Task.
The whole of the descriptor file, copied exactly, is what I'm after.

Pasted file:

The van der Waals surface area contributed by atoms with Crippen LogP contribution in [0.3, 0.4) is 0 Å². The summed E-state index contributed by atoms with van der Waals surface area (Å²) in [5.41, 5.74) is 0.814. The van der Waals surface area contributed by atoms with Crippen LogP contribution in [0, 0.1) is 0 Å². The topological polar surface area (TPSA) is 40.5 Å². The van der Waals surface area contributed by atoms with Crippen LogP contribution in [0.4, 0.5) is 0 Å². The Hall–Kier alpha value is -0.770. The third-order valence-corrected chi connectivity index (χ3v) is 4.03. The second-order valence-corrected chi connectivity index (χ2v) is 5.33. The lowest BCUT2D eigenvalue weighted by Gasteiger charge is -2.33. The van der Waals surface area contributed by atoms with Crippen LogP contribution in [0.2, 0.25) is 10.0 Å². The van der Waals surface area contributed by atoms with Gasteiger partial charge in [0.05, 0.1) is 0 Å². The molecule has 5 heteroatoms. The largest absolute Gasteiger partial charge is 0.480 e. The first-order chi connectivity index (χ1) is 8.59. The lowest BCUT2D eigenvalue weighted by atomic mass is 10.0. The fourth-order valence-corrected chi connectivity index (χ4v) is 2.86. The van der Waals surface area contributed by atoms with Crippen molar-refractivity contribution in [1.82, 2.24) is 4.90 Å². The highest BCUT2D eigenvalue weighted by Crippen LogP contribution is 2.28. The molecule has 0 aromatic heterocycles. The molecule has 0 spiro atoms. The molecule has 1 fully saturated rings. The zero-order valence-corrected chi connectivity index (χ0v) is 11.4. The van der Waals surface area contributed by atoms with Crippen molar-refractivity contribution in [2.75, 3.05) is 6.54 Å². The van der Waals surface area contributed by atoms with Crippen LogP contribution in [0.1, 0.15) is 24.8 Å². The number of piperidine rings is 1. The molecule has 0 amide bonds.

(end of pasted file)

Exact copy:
The van der Waals surface area contributed by atoms with Crippen LogP contribution in [0.3, 0.4) is 0 Å². The summed E-state index contributed by atoms with van der Waals surface area (Å²) in [5.41, 5.74) is 0.814. The van der Waals surface area contributed by atoms with Crippen LogP contribution in [0, 0.1) is 0 Å². The topological polar surface area (TPSA) is 40.5 Å². The van der Waals surface area contributed by atoms with Crippen LogP contribution in [0.4, 0.5) is 0 Å². The Hall–Kier alpha value is -0.770. The third-order valence-corrected chi connectivity index (χ3v) is 4.03. The second-order valence-corrected chi connectivity index (χ2v) is 5.33. The lowest BCUT2D eigenvalue weighted by Gasteiger charge is -2.33. The van der Waals surface area contributed by atoms with Crippen LogP contribution in [0.2, 0.25) is 10.0 Å². The van der Waals surface area contributed by atoms with Gasteiger partial charge in [0.05, 0.1) is 0 Å². The molecule has 5 heteroatoms. The largest absolute Gasteiger partial charge is 0.480 e. The first-order chi connectivity index (χ1) is 8.59. The lowest BCUT2D eigenvalue weighted by atomic mass is 10.0. The fourth-order valence-corrected chi connectivity index (χ4v) is 2.86. The van der Waals surface area contributed by atoms with Crippen molar-refractivity contribution in [1.82, 2.24) is 4.90 Å². The highest BCUT2D eigenvalue weighted by Crippen LogP contribution is 2.28. The molecule has 0 aromatic heterocycles. The molecule has 0 spiro atoms. The molecule has 1 fully saturated rings. The zero-order valence-corrected chi connectivity index (χ0v) is 11.4. The van der Waals surface area contributed by atoms with Crippen molar-refractivity contribution in [2.75, 3.05) is 6.54 Å². The van der Waals surface area contributed by atoms with Crippen LogP contribution in [0.1, 0.15) is 24.8 Å². The number of piperidine rings is 1. The molecule has 0 amide bonds.